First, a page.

Oct 25, 2017

Budget office: Bipartisan ACA bill would save taxpayers $3.8 billion

Sens. Lamar Alexander and Patty Murray got good news from CBO. AP Photo/J. Scott Applewhite

The Congressional Budget Office delivered some good news to Sens. Lamar Alexander and Patty Murray: Their bill to stabilize the Affordable Care Act would save the government nearly $4 billion over the next decade.

Between the lines: To reach that conclusion, CBO had to settle a more in-the-weeds question that nevertheless carried dramatic implications for the entire ACA stabilization effort — and its answer there was also good news for Alexander and Murray.

What CBO said: The budget office had three pieces of good news for Alexander and Murray, and for the broader push to stabilize the ACA:

  • Their bill would save the federal government $3.8 billion over the next decade.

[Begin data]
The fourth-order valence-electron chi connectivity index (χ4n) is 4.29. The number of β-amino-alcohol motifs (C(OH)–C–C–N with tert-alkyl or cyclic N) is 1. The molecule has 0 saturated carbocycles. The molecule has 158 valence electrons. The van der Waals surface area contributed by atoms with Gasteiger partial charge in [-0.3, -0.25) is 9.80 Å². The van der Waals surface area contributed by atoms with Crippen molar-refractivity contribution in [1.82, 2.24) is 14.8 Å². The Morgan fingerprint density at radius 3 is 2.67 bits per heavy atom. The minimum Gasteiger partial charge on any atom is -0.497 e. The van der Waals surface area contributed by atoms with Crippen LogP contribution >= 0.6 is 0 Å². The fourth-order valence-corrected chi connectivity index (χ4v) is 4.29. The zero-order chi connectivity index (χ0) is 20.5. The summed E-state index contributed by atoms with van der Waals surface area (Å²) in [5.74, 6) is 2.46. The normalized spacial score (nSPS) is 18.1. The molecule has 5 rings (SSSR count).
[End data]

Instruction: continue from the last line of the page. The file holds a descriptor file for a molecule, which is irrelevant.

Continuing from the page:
• Although conservatives have decried the bill as an "insurer bailout," CBO expects that insurance companies would actually make payments to the federal government worth $3.1 billion. (That's because the government would get some of the rebates the ACA makes insurers pay to customers if they spend too much on overhead.)
  • The bill would save money, in large part, because CBO said its core provision — a commitment to fund the ACA's cost-sharing subsidies — wouldn't cost anything.

The issue: This is a wonky point, but a make-or-break one for the ACA stabilization effort.

  • Because the ACA's cost-sharing subsidies have been in place for years, CBO has already incorporated the cost of that program into its baseline of what the federal government spends each year.
  • But it wasn't clear whether CBO would change that assumption once President Trump stopped making the payments. If the money is no longer going out the door, would CBO keep counting it as money going out the door?
  • If CBO had changed those assumptions, Alexander-Murray could have come with a price tag of more than $20 billion.
  • But CBO didn't adjust its baselines around Trump's decision. It said it's still accounting for this program the same way it did before — and that keeps the "price" of Alexander-Murray's central provision at $0.
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